But of course, as a fellow food blogger, I kinda know why not.. Some of the possible reasons are either it doesn’t look as good as the outside, or they forgot to take a picture of it, or the pictures are bad so they decided not to post it, or it was meant to be for someone (how can you give someone a cake that has been cut?), probably so much more reasons.

I guess what I’m saying is that I wish to see the inside of the food and don’t like if they don’t show it, but I might do it later in the future (or any previous post) so as a disclaimer I’m just putting it out there.

20160125-205603-75363733.jpgOh yeah, you can see the buttery crispy crust with the sweet vanilla and rhum almond filling and cinnamon poached pear… All comes together to one rustic piece of pie….

20160125-205900-75540046.jpgA piece of pear almond tart for you and the rest is for me.

20160127-101554-36954116.jpgHave a great one everybody!

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Pear Almond tart recipe
Makes 1 tart diameter of 23cm height 2cm

Crust ingredients:
• 200g pastry flour
• 1tsp salt
• 60g sugar
• 75g unsalted butter (cold)
• 1 egg yolk
• 25-30 ml milk (use 25 first, if need more add the rest)

Filling ingredients:
For the poached pears:
• 2 pears
• 80g sugar
• 1 cup water
• 1 cinnamon stick
• ½ tsp vanilla powder/ 1 tsp vanilla extract/ ½ vanilla pod

For the almond cream:
• 100g unsalted butter (room temperature)
• 100g almond powder
• 10g corn flour
• 80g powdered sugar
• 1 egg
• 2 tsp vanilla extract
• 1 tbsp dark rhum

Decoration:
• to glaze: mirror glace/ apricot jam/ marmalade/ honey (diluted with a bit of water)
• powdered sugar

How to make:
Make the base:
1) Combine flour, salt and sugar in a bowl then add the cold butter, rub them together until resembles coarse sand. Add the egg yolk and milk, mix just until combined, wrap the dough in cling film, put in the fridge for at least 30 minutes.
2) Butter and flour the tart pan. Roll the chilled dough then fit it into the pan, prick the bottom base with fork then put in the fridge until ready to use.
Poach the pears:
3) Peel and core the pears then cut in half.
4) Combine the sugar, water, cinnamon and vanilla then the pears.
5) Boil just until the pears start to soften. Once boiled, let cool to touch.
Make the almond cream:
6) Cream the butter then add the almond, corn flour and sugar, beat until combined and creamy.
7) Add the egg, vanilla and rhum, mix until combined
Assembly:
8) Pour the almond cream into the tart shell.
9) Cut the pear halfs into quarter then slice horizontally into thin slices.
10) Put directly on top of the almond cream, repeat until full circle.
11) Bake at 180°C or 360°F for 30-40 minutes until the almond cream is golden brown.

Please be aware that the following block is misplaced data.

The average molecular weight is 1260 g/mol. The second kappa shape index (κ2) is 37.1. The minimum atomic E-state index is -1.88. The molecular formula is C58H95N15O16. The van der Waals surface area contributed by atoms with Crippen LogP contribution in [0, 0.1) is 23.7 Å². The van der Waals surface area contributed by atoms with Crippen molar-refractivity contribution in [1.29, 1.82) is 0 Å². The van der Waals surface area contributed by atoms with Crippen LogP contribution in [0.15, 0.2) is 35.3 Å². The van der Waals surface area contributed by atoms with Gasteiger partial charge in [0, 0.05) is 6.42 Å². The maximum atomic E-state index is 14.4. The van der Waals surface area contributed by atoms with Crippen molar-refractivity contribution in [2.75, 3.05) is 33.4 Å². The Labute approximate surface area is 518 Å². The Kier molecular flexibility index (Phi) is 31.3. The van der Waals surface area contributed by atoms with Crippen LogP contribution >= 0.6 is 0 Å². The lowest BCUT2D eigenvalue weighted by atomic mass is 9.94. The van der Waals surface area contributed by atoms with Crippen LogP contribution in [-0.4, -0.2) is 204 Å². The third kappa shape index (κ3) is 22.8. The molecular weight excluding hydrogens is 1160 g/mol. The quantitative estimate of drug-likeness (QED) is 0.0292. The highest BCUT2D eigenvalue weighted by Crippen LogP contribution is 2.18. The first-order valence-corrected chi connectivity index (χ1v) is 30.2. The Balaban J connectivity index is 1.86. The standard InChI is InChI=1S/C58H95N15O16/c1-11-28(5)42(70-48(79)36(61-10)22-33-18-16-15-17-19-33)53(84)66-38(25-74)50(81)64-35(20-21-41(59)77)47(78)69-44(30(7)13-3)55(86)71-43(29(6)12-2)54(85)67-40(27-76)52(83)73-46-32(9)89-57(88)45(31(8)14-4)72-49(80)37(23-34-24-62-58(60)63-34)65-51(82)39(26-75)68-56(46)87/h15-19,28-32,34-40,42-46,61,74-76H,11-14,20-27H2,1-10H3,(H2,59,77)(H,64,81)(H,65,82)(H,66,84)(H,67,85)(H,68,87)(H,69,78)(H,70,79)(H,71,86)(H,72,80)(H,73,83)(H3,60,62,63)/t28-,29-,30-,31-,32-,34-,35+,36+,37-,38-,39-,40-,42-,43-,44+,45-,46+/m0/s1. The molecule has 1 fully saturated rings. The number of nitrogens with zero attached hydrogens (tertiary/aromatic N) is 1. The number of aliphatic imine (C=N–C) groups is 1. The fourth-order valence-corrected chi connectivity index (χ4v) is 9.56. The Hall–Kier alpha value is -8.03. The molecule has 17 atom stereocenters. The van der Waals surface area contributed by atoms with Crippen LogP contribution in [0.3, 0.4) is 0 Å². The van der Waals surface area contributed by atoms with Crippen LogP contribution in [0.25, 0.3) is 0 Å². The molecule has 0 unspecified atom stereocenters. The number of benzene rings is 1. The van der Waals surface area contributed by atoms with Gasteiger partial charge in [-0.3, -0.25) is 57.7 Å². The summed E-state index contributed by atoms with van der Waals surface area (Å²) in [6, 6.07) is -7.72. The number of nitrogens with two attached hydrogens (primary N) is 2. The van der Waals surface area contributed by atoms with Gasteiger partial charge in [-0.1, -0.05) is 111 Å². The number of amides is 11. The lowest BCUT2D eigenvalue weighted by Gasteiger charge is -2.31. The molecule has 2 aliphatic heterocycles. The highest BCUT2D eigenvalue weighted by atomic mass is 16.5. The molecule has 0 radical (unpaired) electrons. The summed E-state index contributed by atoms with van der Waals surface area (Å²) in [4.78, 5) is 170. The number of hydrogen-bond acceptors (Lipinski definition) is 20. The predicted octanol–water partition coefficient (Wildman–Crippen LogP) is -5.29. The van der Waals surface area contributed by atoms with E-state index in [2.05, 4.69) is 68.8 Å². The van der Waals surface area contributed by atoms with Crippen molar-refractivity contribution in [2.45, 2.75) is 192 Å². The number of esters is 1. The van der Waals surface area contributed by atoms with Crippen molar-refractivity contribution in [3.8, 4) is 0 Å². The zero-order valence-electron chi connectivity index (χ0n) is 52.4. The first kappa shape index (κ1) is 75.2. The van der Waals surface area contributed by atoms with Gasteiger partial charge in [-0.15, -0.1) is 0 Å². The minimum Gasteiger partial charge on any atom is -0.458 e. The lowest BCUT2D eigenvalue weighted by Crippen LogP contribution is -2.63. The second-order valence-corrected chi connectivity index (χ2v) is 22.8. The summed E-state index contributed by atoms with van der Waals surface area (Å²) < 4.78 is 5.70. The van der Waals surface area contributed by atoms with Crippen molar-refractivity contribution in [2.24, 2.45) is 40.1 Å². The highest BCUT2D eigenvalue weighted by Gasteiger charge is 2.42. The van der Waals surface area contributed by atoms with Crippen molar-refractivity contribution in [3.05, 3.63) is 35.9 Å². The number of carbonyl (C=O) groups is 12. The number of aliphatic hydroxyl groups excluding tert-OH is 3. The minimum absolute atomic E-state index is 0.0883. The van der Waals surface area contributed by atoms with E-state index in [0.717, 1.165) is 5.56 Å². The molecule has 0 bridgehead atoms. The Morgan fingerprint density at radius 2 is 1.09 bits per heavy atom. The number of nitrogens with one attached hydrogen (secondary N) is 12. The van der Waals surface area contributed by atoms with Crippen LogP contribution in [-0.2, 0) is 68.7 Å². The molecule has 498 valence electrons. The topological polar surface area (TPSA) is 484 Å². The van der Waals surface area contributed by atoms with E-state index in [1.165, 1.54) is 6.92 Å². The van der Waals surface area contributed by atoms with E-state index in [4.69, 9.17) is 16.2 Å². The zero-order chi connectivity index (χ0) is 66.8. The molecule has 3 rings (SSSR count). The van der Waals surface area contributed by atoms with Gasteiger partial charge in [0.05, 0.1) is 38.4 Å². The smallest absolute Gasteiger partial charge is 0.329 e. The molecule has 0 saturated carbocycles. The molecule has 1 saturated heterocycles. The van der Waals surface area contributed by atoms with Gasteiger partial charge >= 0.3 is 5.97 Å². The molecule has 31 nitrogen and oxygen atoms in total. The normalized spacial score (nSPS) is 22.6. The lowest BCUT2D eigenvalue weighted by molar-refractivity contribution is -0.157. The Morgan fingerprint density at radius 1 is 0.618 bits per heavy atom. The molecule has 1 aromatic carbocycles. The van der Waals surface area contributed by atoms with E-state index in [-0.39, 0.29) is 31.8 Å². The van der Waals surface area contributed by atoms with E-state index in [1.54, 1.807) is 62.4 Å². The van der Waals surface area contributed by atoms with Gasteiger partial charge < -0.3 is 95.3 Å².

Finishing:
12) Take out, let cool slightly then brush the top (especially the pears) with the glaze of your choice.
13) Put a plate smaller than the pan in the middle then sift some powdered sugar on the sides.

Salmon Pesto Cream Soup with Bread Bowl

20160111-140138-50498883.jpgFirst thing first, Happy new year everybody!!! This is the first post of 2016.

Although this is not a festive new years theme food, but why not (still) celebrate the new year?

Anyway, this food is more rustic and comforting since it’s still the winter time (or rainy season in my case). A great winter warmer meal that’s great eaten in the cold days.

This soup is actually a last minutes dump everything I got kinda soup since i’ve made the bread bowl but haven’t decided what will goes inside, and once I opened my fridge, turns out i don’t have that much of a food supply.
And yes, this post is mostly about making the bread bowl from scratch.

Let’s get started on the bread bowl, shall we?

20160112-210252-75772675.jpgFirst, dump all the dry ingredients which are flour, yeast, sugar, salt and wheat in a working surface then mix it together until all has combined.

Well of course you can mix it in a bowl but I just feel like making this in the counter is easier.

20160112-210342-75822456.jpgNext, make a well in the middle and pour in the warm water, butter and egg, mix until all incorporated.

Now I am making a wholewheat bread bowl, but if you want, you can just omit the wheat bran to make regular white bread bowl.

20160112-210417-75857356.jpgKnead the dough until the gluten developed, you can tell by when it’s no longer sticky, and when you poked the dough, it will spring back.

20160112-210450-75890196.jpgNow it’s time to let the yeast do their work! Let it rest for about 1 hour in room temperature or 30 minutes in a warm oven at about 70°C.

20160112-210536-75936751.jpgSplit the dough into the desired size.

I just weigh them in total then split it into two.

Put on a baking tray lined with parchment paper then let it rest for 10 more minutes in warm place until it rise again.

20160112-210946-76186170.jpgOnce risen, bake in the oven.